Messina also credits the paving equipment APS used for contributing to the smooth success of the project. No new equipment was purchased, as APS used the tried-and-true Bergkamp Inc. M210 pavers that its crews were familiar with.
According to Messina, the M210 was ideal for the job for a number of reasons, not the least important being dependability. “We had a limited amount of time in which to have the road closed, prep work finished, and then surface, stripe, and open it in the course of a work night,” he says. “Bergkamp equipment is always dependable. Despite the dependability, breakdowns occur.The key to APS’s success is our relationship with Bergkamp. Their customer service is unparalleled, as reps are available 24/7, 365 days a year. This is vital to our business, as the Northeast has a relatively short paving season, and liquidated damages are always looming.One day of downtime can be a disaster on many of our projects.”
The truck-mounted M210 can carry 10.5 yd3 (8.0 m3) of aggregate in a level struck load, 600 gallons (2,271 liters) of asphalt emulsion, and 600 gallons (2,271 liters) of water. It features a 65-gallon (246-liter) stainless steel additive tank. The unit is powered by an onboard 99-horsepower Cummins diesel engine located at the front of the unit in an enclosed engine compartment that reduces noise for the driver and crew. It provides flexibility to better manage legal load weight restrictions by allowing up to three tag axles, including one behind-the-drive axle. This feature increases the wheelbase and helps the M210 meet the Federal bridge law.
Aggregate is delivered to the pugmill by a belt-over-chain conveyor that eliminates slippage. Steep hopper walls minimize bridging, while the hopper’s polyethylene lining reduces friction. This eliminates the need for a vibrator, which decreases problems with loose bolts and damage to welds and components. Asphalt emulsion is delivered to the pugmill by a positive displacement heat-jacketed gear pump. The pump is powered by a jackshaft that is common to the aggregate conveyor to provide a consistent asphalt emulsion-to-aggregate ratio. The variable-speed, dual-shaft, multi-paddle pugmill has a dual hydraulic drive, which provides even mixture and coating of the aggregate.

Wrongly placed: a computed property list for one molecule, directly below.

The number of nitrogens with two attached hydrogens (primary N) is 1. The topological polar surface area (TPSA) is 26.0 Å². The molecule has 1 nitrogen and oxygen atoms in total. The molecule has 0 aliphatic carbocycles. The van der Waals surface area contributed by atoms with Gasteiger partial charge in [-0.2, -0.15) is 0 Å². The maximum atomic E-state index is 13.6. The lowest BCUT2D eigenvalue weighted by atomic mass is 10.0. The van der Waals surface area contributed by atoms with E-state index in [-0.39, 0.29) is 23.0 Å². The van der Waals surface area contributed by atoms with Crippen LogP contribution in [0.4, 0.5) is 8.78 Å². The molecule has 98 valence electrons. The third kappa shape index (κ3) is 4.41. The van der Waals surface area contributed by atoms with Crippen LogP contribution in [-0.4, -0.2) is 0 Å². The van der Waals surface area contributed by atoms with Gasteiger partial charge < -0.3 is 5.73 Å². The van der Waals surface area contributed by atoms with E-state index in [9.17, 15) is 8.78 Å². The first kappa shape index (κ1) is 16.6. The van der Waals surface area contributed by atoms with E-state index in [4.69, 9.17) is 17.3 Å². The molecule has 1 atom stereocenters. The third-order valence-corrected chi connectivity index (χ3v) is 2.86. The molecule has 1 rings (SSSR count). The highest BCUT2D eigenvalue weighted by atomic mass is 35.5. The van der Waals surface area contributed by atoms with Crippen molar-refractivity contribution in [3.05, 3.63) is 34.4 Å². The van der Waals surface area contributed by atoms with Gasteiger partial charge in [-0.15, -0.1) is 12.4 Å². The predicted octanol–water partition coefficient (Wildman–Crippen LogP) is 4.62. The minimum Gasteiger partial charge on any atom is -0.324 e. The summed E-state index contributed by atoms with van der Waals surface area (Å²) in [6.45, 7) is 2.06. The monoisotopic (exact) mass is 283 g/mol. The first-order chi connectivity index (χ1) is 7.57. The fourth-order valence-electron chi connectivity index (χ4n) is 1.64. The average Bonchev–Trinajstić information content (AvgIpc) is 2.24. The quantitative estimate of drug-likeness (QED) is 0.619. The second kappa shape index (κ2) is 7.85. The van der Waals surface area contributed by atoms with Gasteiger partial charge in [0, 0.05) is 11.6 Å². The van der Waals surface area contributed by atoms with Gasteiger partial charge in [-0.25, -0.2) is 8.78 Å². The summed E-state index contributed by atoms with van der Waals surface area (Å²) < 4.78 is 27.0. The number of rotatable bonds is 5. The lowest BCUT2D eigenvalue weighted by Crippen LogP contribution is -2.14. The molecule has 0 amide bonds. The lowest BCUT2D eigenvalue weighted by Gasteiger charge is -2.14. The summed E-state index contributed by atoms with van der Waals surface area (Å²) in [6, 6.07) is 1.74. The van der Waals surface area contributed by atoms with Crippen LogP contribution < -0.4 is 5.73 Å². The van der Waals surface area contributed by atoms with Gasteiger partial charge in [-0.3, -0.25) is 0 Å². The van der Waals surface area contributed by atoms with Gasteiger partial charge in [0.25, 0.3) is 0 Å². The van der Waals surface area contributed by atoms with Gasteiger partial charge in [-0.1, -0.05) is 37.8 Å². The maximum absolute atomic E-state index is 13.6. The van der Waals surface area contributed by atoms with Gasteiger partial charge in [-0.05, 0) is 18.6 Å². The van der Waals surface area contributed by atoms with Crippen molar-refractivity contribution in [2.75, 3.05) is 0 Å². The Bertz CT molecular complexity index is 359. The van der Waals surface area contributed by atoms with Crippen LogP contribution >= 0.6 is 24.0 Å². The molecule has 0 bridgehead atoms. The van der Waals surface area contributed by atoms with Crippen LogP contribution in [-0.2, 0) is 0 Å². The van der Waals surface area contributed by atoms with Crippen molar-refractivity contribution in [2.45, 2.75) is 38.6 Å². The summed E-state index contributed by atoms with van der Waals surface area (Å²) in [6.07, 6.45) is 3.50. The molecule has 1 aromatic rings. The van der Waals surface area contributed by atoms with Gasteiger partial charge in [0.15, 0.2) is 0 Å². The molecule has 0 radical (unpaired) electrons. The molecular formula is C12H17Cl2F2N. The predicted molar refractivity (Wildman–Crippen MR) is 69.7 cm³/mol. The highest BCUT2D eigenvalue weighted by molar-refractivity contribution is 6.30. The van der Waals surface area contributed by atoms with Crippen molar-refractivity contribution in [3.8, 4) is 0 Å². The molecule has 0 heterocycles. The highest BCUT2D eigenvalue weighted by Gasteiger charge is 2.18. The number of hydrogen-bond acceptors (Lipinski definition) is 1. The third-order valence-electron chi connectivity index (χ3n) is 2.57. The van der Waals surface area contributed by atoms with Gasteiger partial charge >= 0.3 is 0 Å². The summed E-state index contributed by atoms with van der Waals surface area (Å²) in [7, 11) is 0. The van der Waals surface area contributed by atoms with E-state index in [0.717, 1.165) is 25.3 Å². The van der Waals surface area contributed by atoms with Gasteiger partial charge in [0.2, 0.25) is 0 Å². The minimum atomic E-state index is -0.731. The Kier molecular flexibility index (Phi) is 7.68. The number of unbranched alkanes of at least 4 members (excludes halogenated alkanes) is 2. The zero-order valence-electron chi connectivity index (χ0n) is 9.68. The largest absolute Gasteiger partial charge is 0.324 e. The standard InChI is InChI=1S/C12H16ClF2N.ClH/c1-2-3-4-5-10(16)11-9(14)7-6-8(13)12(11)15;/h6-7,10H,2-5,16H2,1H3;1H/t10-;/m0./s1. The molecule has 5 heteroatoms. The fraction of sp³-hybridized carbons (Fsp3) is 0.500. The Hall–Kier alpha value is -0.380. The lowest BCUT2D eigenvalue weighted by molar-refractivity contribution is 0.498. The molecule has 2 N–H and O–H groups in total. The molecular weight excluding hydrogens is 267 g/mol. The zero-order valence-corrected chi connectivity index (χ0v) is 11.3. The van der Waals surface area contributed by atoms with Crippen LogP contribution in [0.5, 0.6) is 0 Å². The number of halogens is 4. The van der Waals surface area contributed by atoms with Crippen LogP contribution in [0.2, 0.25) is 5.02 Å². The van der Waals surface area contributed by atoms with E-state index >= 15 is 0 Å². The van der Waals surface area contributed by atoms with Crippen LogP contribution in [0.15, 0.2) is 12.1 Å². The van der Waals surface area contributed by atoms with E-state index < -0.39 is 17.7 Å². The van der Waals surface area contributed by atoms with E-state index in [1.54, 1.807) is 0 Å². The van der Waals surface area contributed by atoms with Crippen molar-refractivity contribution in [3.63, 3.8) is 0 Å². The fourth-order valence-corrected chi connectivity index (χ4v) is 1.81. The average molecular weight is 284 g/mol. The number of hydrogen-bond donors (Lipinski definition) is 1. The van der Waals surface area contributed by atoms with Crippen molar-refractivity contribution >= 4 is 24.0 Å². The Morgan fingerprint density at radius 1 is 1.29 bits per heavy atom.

“With the M210, we got good mix action out of the pugmill, and we had really good coating on our aggregate, combined with a good mix design and a good emulsion. It was a great product at the end of the day. And the M210 keeps up very well with the speed of the pugmill. It put down a 28-pound application in one lift, which is really heavy for a micro, especially when it comes to a Type 3,” Messina says.
A Span of Emotions
The Brooklyn Bridge project was completed just prior to the July 4th weekend in 2017, and the significance of the date was not lost on the APS crews. Pictures of the project, with the crew and equipment, are proudly displayed in the APS front office in Hammonton, New Jersey.
Messina puts it this way: “You’re in New York City. You’re looking at the Brooklyn Bridge, knowing some history of it, and how many people died to build that bridge in 1883. And then you have the American flag on top of the bridge. When you look off to your left, there’s the Statue of Liberty. When you’re standing on the bridge, you’re about a half mile from Ground Zero. So then around the July 4th time that we were there, we were all thinking about our country and how great it is. To get a picture of the Brooklyn Bridge with that flag and our equipment in it was really surreal when you think about it. … It was a little bit emotional when I stood there. I got goosebumps.”
For more information on this project, click here to view the 2018 Spring Edition of the Pavement Preservation Journal.